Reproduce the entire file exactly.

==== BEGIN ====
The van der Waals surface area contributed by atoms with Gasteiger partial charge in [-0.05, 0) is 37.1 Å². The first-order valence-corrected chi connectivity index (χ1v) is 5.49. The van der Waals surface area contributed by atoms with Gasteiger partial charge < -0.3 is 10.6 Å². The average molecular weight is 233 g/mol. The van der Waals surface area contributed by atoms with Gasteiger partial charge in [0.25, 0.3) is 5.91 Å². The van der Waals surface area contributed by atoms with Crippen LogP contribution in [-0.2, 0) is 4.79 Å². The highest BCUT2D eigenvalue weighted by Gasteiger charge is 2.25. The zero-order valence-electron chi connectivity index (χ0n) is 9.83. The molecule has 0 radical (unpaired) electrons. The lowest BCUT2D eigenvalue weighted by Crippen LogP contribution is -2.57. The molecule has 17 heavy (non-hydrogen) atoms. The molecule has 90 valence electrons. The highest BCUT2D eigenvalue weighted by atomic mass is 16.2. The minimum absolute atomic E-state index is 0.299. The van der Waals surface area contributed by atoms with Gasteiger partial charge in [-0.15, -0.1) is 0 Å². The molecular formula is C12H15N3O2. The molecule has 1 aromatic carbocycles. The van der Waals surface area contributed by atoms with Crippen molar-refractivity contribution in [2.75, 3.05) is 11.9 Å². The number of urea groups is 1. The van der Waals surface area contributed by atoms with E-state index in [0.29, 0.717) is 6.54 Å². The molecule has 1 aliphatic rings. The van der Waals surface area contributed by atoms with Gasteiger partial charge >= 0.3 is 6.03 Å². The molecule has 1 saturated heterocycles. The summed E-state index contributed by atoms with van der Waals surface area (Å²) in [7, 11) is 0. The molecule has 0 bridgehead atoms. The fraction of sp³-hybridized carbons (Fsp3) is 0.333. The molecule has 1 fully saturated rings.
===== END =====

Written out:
The van der Waals surface area contributed by atoms with Gasteiger partial charge in [-0.05, 0) is 37.1 Å². The first-order valence-corrected chi connectivity index (χ1v) is 5.49. The van der Waals surface area contributed by atoms with Gasteiger partial charge < -0.3 is 10.6 Å². The average molecular weight is 233 g/mol. The van der Waals surface area contributed by atoms with Gasteiger partial charge in [0.25, 0.3) is 5.91 Å². The van der Waals surface area contributed by atoms with Crippen LogP contribution in [-0.2, 0) is 4.79 Å². The highest BCUT2D eigenvalue weighted by Gasteiger charge is 2.25. The zero-order valence-electron chi connectivity index (χ0n) is 9.83. The molecule has 0 radical (unpaired) electrons. The lowest BCUT2D eigenvalue weighted by Crippen LogP contribution is -2.57. The molecule has 17 heavy (non-hydrogen) atoms. The molecule has 90 valence electrons. The highest BCUT2D eigenvalue weighted by atomic mass is 16.2. The minimum absolute atomic E-state index is 0.299. The van der Waals surface area contributed by atoms with Gasteiger partial charge in [-0.15, -0.1) is 0 Å². The molecular formula is C12H15N3O2. The molecule has 1 aromatic carbocycles. The van der Waals surface area contributed by atoms with Crippen molar-refractivity contribution in [2.75, 3.05) is 11.9 Å². The number of urea groups is 1. The van der Waals surface area contributed by atoms with E-state index in [0.29, 0.717) is 6.54 Å². The molecule has 1 aliphatic rings. The van der Waals surface area contributed by atoms with Gasteiger partial charge >= 0.3 is 6.03 Å². The molecule has 1 saturated heterocycles. The summed E-state index contributed by atoms with van der Waals surface area (Å²) in [7, 11) is 0. The molecule has 0 bridgehead atoms. The fraction of sp³-hybridized carbons (Fsp3) is 0.333. The molecule has 1 fully saturated rings.